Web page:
Not an easy task, but I find coming here really helps me to remember...to remember and remember and remember what homeschooling is about.

So easy to forget or to get caught up in what "should" be or what she "could" do under different circumstances.

We have *these* circumstances. That's what I have to work with. We'll take it from here.


Good for you! Doing the deep soul searching is always the hardest, but also the most rewarding. Happy New Year!


Karen (from Our Deer Baby)

Thank you for sharing. I am still in the process of divorce and my soon to be ex suddenly doesn't like homeschooling anymore. We mostly have unschooled and I am trying to figure out strategies for this new situation. I am happy to read about you doing this as a single parent.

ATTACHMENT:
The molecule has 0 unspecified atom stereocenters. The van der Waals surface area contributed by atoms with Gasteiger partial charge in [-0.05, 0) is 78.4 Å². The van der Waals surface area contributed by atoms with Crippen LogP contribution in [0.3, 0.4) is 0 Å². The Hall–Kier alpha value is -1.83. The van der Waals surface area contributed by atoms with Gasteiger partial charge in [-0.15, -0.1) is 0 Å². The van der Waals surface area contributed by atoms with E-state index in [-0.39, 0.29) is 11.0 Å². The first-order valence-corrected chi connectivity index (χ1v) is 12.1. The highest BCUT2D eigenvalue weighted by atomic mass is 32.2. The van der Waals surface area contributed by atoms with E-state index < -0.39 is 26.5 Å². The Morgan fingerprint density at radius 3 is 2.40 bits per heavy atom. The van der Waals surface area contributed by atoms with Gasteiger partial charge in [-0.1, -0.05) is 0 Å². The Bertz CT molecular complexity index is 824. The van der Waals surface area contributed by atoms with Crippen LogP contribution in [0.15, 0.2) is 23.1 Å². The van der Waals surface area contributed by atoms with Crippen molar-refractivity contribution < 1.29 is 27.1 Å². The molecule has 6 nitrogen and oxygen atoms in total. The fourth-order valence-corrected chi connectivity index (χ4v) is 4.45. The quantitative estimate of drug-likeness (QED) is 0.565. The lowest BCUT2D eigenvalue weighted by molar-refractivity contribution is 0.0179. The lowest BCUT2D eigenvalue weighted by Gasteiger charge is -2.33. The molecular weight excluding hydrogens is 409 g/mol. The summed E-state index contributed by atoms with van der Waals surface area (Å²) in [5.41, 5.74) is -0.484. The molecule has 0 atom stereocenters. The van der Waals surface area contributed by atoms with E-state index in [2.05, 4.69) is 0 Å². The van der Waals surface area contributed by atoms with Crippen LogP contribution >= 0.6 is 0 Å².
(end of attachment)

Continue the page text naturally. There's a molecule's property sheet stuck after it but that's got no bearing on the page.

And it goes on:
Just re-read this. I have a number of posts bookmarked to encourage me that we CAN make it back home. I'm changing jobs to try to make that happen. I'm always glad to see others making "my" dream come true. It keeps me focused on my goal.

Nahuatl Vargas

Hi Becky:
Thank you so much for sharing your story, I only have one kid (3) but we live in Mexico, and there is not much government help, I may get 22 dollars for month, but it´s really hard to get them. At the time I am exhausted, I have to work a lot of time (I do it at home), and my kid watch too much t.v. (for any t.v. is too much), his father has never been around.
But our history is inspiring, thank you very much.